On 11 October 2017, The SMERU Research Institute hosted an FKP seminar in which Yulia Sugandi (Faculty of Human Ecology, Institute Pertanian Bogor), together with Peter Riddell-Carre (RCA+ Project, Palladium Group) gave a presentation entitled “Multiple Realities in Light of the SDGs: The Reality Check Approach in Different Contexts”. SDGs (Sustainable Development Goals) provides a more globally holistic multidimensional goals that takes into account multiple stakeholders with contextualization and integration weaved into nationals and sub-nationals plans. The Reality Check Approach (RCA) is methodology to ensure the SDGs are up to date and in touch with peoples’ realities.
It is important to understand the varying stories and views as SDGs is being contextualized locally and it is achievable through the system thinking of RCA. RCA is living rather than visiting in order to really understand the nuances of life and the realities the families’ faces day to day. RCA also means having conversation rather than interviews as informal and two ways discussion leads to insights with context. This two factors are key towards acquiring a nuanced view on top of giving understanding on the complexity of the environment and the community.
One of the RCA studie done was on the perspectives and experiences of the research culture at universities in Indonesia. Studies similar to this have been done before in macro level but was yet to be done in an individual level which is where RCA came in. The research was done in 6 universities by 22 researches with 122 academics and795 people that include the community surrounding the academics. There are three major groups of academics: 1) juniors which complained that they were overburdened with teaching responsibilities and other tasks; 2) women which complained on gender consideration at the workplace; and 3) seniors which were burdened with administrative roles that impact their time for teaching and research. Then there are other layers if problems including but not limited to discipline, hierarchy, lack of intellectual freedom, and lack of publication infrastructure.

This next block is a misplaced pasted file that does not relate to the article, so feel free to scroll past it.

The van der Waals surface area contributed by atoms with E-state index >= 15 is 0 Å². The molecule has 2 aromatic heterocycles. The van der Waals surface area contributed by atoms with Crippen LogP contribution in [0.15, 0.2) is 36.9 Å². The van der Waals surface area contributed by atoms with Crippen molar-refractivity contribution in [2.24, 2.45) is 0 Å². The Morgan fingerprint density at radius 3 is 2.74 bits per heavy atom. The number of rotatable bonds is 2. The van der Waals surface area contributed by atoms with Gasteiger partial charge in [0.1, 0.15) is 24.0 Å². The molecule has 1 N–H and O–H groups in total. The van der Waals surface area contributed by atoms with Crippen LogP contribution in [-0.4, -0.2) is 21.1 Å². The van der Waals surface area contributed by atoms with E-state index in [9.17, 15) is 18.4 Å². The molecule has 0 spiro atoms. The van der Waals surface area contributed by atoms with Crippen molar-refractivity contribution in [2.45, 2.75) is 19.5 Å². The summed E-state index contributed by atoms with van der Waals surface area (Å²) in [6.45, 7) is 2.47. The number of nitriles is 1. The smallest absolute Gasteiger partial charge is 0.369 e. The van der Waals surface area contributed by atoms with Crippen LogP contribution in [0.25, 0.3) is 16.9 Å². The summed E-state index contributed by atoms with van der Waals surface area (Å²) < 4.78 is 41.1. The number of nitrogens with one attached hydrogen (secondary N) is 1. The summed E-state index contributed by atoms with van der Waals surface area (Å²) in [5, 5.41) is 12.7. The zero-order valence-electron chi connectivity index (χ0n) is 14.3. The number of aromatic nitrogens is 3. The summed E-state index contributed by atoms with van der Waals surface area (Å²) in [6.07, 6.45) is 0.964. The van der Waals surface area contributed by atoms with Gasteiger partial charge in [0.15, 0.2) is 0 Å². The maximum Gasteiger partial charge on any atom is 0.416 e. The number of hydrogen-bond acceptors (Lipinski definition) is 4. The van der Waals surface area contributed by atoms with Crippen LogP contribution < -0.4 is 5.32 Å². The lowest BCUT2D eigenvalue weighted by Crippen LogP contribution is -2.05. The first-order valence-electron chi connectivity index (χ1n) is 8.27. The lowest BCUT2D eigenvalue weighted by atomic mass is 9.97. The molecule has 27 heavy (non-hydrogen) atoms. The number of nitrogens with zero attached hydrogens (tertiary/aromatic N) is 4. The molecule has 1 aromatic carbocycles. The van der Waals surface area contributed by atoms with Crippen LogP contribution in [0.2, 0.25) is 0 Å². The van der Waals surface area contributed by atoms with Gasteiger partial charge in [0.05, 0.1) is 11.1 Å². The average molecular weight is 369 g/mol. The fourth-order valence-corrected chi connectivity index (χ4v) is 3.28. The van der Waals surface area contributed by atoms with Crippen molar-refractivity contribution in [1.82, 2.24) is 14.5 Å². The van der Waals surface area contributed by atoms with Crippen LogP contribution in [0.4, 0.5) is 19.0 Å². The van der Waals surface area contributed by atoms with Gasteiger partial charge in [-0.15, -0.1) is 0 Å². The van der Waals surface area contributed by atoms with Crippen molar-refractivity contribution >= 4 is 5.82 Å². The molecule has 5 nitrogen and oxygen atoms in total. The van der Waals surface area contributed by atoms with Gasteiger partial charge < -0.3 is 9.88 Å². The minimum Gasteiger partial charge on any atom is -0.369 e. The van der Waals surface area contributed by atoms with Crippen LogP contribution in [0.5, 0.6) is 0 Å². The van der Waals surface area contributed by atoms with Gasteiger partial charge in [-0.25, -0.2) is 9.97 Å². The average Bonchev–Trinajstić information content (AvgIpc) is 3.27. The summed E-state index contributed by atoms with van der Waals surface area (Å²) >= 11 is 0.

There are many implications from the study. Firstly, not all academics are interested in doing research and prefer to teach instead. Secondly, commercialization results in limiting time for research as other things are prioritized. Thirdly, the ‘kum’ system (a point system applied to academic activities) results in a culture to just do the bare minimum. The fourth implication is that seniority are prioritized instead of expertise in accessing research funds. Lastly, informal spaces are actually key to developing a vibrant academic culture.
The second RCA study was on household finances which aimed to gather insight on how people living in poverty perceive, handle, and plan their family finances. The study was done through 2200 people across 11 province from April to May 2016. Normally, household’s regular expenses is around IDR 60,000 rupiah which was mostly on food, snacks, and cigarettes. Other regular bills also includes electricity and mobile phone credit. There are also periodic expenses such as school and debt repayments. In regards to savings, a third of the respondents observed do not have cash savings at all and only three families have a bank account as banks are deemed to be remote physically and psychologically. For most households, savings comprise of easily liquidated assets such as livestock or gold. From this study the researchers uncovered the importance of cash, that incomes are unpredictable, that expenditure is affected by life cycles, that households prefer easy access to savings, are debt averse, and terrified of the formal financial sector.
As a concluding remarks, it is important to note that SDGs have a ‘leave no one behind’ mentality and RCA used in different contexts to understand multiple perspectives to ensure (sub)national plans can capture, embrace and reflect peoples’ realities with inclusive and relevant programs.